Word count, start of day -- 46,200
"How can you possibly blame yourself for this?"
I dropped my head into my hands. I was just barely controlling myself. This was my third session with the counselor since I heard the news about Gwen's death. The news flew around the accounting department at Canterbury like a cannon shot. Dr. Alba was a woman I had seen a few times last year, too. She was a very good listener. I thought she would be someone good to talk to about all of this stuff I was dealing with.
"She was obviously a troubled person, from what you've told me," the psychologist persisted.
"I know," I answered, "but I can't help thinking I was part of the trouble she was having."
"Did she know you were having an affair with her husband?"
We had spent out entire first session together fighting over what to call my relationship with Brian. We were not "sleeping together" because we had not had sex. We fought over that issue half our time, whether we had had sex or not. I passed on the term "lover" for the same reason. The best we could come up with, that we could agree on, was "having an affair." It was undefined enough to fit what we were doing, but had a sense of relationship, a sense of ongoing, a sense of continuation.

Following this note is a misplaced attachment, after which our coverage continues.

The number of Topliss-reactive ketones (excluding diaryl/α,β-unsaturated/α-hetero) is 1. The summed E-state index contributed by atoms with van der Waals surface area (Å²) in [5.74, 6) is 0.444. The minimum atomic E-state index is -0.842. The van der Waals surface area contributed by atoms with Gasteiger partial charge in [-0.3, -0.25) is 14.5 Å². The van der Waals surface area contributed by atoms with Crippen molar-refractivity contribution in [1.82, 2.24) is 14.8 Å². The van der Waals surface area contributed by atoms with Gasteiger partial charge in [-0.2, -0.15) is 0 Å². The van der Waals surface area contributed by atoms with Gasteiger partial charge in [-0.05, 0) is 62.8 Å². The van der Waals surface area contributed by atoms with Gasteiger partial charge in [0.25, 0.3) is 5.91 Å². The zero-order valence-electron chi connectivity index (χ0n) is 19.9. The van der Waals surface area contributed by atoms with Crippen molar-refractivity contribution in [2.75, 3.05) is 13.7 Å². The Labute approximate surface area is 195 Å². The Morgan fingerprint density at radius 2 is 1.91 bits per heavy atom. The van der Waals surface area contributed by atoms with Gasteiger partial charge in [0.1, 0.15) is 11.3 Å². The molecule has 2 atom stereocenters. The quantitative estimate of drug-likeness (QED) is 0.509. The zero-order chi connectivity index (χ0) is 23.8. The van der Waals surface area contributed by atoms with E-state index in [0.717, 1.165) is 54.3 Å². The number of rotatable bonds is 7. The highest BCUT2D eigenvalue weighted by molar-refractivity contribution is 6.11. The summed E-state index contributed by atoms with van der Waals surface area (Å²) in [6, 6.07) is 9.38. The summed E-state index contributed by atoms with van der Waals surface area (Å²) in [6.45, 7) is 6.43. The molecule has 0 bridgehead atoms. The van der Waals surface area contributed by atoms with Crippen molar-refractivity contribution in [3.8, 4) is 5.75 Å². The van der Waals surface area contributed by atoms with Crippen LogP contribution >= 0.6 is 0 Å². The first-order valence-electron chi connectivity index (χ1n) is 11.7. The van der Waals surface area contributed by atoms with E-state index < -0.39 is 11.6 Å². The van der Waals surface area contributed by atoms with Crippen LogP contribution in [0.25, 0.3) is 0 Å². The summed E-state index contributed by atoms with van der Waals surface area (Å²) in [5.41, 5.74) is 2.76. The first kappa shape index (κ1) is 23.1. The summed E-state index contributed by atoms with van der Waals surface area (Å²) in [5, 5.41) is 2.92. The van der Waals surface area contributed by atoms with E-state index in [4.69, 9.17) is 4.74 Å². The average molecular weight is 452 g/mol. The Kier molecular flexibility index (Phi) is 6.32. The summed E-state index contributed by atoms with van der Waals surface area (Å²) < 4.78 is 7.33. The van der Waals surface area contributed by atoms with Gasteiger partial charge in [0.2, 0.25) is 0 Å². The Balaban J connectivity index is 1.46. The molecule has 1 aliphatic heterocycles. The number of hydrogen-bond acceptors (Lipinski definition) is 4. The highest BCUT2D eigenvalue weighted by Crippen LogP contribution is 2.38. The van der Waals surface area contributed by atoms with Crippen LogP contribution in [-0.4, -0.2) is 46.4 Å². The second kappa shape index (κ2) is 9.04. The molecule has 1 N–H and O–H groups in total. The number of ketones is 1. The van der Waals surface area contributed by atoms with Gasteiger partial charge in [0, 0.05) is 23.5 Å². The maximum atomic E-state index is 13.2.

Of course, since that night nothing had continued. Brian and I had not spoken. Neither of us had tried to contact the other. I could not even bring myself to sign the card. Carrie had brought the sympathy card for us all to sign from the accounting department. All I could do was graffiti some artwork in the corner. A little heart was all I could put on the card. He would have to search hard to even find it. Then he had to notice it. Then he had to interpret it. No wonder he had not called since then. And now I was so confused I did not know what to do. So I had come to see Dr. Alba.
"No, she did not know about me," I answered her. But then I had corrected myself. "Well, she knew about me, I mean we had met, but she did know about Brian and me. Being together, I mean, she did not know about us, no." We had agreed to not tell our spouses about us unless we both agreed to it.